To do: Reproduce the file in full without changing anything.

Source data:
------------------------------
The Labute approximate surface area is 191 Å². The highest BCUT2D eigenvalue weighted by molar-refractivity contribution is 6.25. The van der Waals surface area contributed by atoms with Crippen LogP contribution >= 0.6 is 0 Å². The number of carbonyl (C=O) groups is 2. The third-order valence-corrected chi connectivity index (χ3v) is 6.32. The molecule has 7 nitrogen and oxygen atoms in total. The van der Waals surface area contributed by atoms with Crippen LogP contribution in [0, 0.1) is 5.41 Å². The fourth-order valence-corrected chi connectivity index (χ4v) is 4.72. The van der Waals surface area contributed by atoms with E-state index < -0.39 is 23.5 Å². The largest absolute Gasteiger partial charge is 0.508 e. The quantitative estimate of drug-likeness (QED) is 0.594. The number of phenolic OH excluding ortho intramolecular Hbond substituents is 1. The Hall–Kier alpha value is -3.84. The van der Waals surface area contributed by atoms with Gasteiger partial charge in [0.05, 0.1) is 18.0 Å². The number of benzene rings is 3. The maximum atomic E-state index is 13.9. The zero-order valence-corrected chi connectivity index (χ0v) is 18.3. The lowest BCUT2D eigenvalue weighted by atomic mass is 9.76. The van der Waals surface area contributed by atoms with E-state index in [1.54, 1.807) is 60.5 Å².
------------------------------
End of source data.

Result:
The Labute approximate surface area is 191 Å². The highest BCUT2D eigenvalue weighted by molar-refractivity contribution is 6.25. The van der Waals surface area contributed by atoms with Crippen LogP contribution >= 0.6 is 0 Å². The number of carbonyl (C=O) groups is 2. The third-order valence-corrected chi connectivity index (χ3v) is 6.32. The molecule has 7 nitrogen and oxygen atoms in total. The van der Waals surface area contributed by atoms with Crippen LogP contribution in [0, 0.1) is 5.41 Å². The fourth-order valence-corrected chi connectivity index (χ4v) is 4.72. The van der Waals surface area contributed by atoms with E-state index < -0.39 is 23.5 Å². The largest absolute Gasteiger partial charge is 0.508 e. The quantitative estimate of drug-likeness (QED) is 0.594. The number of phenolic OH excluding ortho intramolecular Hbond substituents is 1. The Hall–Kier alpha value is -3.84. The van der Waals surface area contributed by atoms with Gasteiger partial charge in [0.05, 0.1) is 18.0 Å². The number of benzene rings is 3. The maximum atomic E-state index is 13.9. The zero-order valence-corrected chi connectivity index (χ0v) is 18.3. The lowest BCUT2D eigenvalue weighted by atomic mass is 9.76. The van der Waals surface area contributed by atoms with E-state index in [1.54, 1.807) is 60.5 Å².